27 November 2010

The Real Jersey Shore

Today I had lunch with Mom and Dad in Jersey.  As it was cold and windy, and they're not used to this sort of weather anymore (and, shall we say, a few years older than I am!), we didn't do much else.  Normally, when they come up for a visit, we go for a walk on or by the beaches, and perhaps shopping.

They spent Thanksgiving with my brother and in-laws.  As I'm not invited there, and Dad doesn't want to drive into the city (for which I can't blame him, frankly), we usually meet as we did today.  Although our meeting wasn't very long, I didn't mind, as I was in a really good mood, as they were. Plus, I'm going to spend Christmas with them.

I've decided, though, that the next time I go out that way, I want to ride my bike.  I used to do that fairly often when Mom and Dad were still living in Jersey and my brother and I still had a relationship. It's about 40 to 45 miles one way, depending on which route I took.  So I would ride out on a Saturday (or Friday, if I had the day off) and ride back on Sunday (or Monday, if it was a holiday).  A couple of times, on summer days with long hours of daylight, I started riding at dawn or earlier and start riding home late in the afternoon.

When Mom and Dad were waiting with me for the bus I would ride home, I noticed something odd.  The place where the bus stops is Airport Plaza in Hazlet.  It was actually an airport, back in the early days of aviation.  Today it's a drab little shopping center that, as merchants come and go and the place undergoes one facelift or another, always manages to look, or at least seem, the same.  I say that from middle age, having seen the place ever since my teen years.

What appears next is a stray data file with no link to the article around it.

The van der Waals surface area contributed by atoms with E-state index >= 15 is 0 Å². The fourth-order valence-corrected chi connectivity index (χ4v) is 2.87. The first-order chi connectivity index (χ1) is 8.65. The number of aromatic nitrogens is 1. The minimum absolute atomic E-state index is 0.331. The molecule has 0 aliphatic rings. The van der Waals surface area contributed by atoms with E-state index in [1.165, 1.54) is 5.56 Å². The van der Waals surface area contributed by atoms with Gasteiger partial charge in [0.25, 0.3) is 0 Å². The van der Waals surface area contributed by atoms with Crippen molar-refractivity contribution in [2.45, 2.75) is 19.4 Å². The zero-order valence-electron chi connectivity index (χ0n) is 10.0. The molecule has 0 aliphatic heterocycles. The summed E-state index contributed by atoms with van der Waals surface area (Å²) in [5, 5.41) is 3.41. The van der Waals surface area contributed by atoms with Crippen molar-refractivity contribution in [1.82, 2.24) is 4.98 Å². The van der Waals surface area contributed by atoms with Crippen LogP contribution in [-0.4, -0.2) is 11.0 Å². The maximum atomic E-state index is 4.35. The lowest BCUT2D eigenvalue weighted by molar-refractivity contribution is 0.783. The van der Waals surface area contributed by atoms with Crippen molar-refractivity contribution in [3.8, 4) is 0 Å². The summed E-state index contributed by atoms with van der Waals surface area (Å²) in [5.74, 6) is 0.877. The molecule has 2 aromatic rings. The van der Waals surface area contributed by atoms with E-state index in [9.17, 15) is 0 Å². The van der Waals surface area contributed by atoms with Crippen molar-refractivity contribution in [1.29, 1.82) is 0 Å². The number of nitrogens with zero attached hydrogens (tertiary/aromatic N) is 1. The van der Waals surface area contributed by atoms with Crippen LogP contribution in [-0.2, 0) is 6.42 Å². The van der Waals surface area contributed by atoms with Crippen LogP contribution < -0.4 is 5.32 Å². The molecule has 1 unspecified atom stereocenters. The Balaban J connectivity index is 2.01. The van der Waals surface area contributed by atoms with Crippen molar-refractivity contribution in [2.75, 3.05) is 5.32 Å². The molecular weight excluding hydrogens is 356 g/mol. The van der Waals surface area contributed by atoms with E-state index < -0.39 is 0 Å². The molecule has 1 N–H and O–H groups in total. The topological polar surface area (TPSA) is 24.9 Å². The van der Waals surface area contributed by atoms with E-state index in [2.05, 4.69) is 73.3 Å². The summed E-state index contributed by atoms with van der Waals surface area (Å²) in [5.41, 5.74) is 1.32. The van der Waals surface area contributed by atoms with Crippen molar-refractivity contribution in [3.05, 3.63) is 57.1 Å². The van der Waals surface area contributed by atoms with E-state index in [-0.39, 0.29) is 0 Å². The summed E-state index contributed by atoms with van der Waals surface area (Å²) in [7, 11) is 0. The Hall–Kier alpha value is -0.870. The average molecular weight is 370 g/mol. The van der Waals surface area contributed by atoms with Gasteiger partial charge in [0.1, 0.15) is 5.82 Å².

Actually, very little ever seems to change in that part of the Jersey Shore.  It's about ten miles from the ocean at Sandy Hook, but it's less than half a mile from Raritan Bay, which is an inlet of the ocean.  The funny thing is that if one crosses the bay, it's less than fifteen miles to New York.   But the irregularity of the coastline makes an overland journey, even on the Turnpike and Garden State Parkway, three times as long.

Some condos have been built along the bay in Keansburg.  But along the side streets that lead out to Route 36, one finds the same drab-to-shabby houses inhabited by, it seems, the same families who were blue-collar when I was living there and still are if the men still have their jobs.  As often as not, their sons don't have jobs and their daughters have either gotten out of the neighborhood or have had more kids than they could afford.  And, along Route 36, building-supply and furniture stores come and go with ice cream stands that are closed now for the season; between them, scrubby trees gnarl and bend on marshland that was drained and abandoned.

I wish I could have lived my entire life as female.  But I wouldn't have wanted to live it there.  Even the town where my family and I lived during my teen years, which is on the other side of Route 36 and more working-to-middle-class (and from which most of my female classmates went to college), was oppressive enough for any female, whether or not she was living in a body congruent with her gender.  So, for that matter, was the part of Brooklyn in which we had been living before we moved to Jersey.

To indulge in a cliche, those places and people helped to make me who and what I am now.  That is the reason I can return, but only briefly.  And you can return only because you've left.  

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